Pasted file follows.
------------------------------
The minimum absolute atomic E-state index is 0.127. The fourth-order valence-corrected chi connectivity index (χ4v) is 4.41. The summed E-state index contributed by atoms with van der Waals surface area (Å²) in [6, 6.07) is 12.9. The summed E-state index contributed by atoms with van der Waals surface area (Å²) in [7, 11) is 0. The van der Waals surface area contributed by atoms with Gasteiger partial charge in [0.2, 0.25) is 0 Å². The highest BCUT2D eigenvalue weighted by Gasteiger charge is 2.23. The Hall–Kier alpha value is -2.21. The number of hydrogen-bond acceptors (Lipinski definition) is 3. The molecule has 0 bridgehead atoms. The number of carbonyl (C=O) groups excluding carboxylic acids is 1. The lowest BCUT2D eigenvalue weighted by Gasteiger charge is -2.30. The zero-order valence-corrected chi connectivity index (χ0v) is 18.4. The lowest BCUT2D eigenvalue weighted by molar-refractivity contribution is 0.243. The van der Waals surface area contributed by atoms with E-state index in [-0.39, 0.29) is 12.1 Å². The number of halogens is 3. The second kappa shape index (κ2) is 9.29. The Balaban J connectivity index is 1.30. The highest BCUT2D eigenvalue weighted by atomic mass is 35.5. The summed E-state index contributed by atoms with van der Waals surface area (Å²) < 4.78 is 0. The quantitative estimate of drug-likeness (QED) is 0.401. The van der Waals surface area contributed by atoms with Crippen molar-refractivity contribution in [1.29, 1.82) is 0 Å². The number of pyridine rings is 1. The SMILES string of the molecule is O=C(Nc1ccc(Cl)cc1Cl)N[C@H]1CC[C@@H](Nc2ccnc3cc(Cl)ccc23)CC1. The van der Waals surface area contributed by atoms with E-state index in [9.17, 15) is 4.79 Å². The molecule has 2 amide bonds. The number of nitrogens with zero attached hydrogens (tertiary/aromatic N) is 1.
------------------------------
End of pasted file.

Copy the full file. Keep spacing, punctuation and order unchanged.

The minimum absolute atomic E-state index is 0.127. The fourth-order valence-corrected chi connectivity index (χ4v) is 4.41. The summed E-state index contributed by atoms with van der Waals surface area (Å²) in [6, 6.07) is 12.9. The summed E-state index contributed by atoms with van der Waals surface area (Å²) in [7, 11) is 0. The van der Waals surface area contributed by atoms with Gasteiger partial charge in [0.2, 0.25) is 0 Å². The highest BCUT2D eigenvalue weighted by Gasteiger charge is 2.23. The Hall–Kier alpha value is -2.21. The number of hydrogen-bond acceptors (Lipinski definition) is 3. The molecule has 0 bridgehead atoms. The number of carbonyl (C=O) groups excluding carboxylic acids is 1. The lowest BCUT2D eigenvalue weighted by Gasteiger charge is -2.30. The zero-order valence-corrected chi connectivity index (χ0v) is 18.4. The lowest BCUT2D eigenvalue weighted by molar-refractivity contribution is 0.243. The van der Waals surface area contributed by atoms with E-state index in [-0.39, 0.29) is 12.1 Å². The number of halogens is 3. The second kappa shape index (κ2) is 9.29. The Balaban J connectivity index is 1.30. The highest BCUT2D eigenvalue weighted by atomic mass is 35.5. The summed E-state index contributed by atoms with van der Waals surface area (Å²) < 4.78 is 0. The quantitative estimate of drug-likeness (QED) is 0.401. The van der Waals surface area contributed by atoms with Crippen molar-refractivity contribution in [1.29, 1.82) is 0 Å². The number of pyridine rings is 1. The SMILES string of the molecule is O=C(Nc1ccc(Cl)cc1Cl)N[C@H]1CC[C@@H](Nc2ccnc3cc(Cl)ccc23)CC1. The van der Waals surface area contributed by atoms with E-state index in [9.17, 15) is 4.79 Å². The molecule has 2 amide bonds. The number of nitrogens with zero attached hydrogens (tertiary/aromatic N) is 1.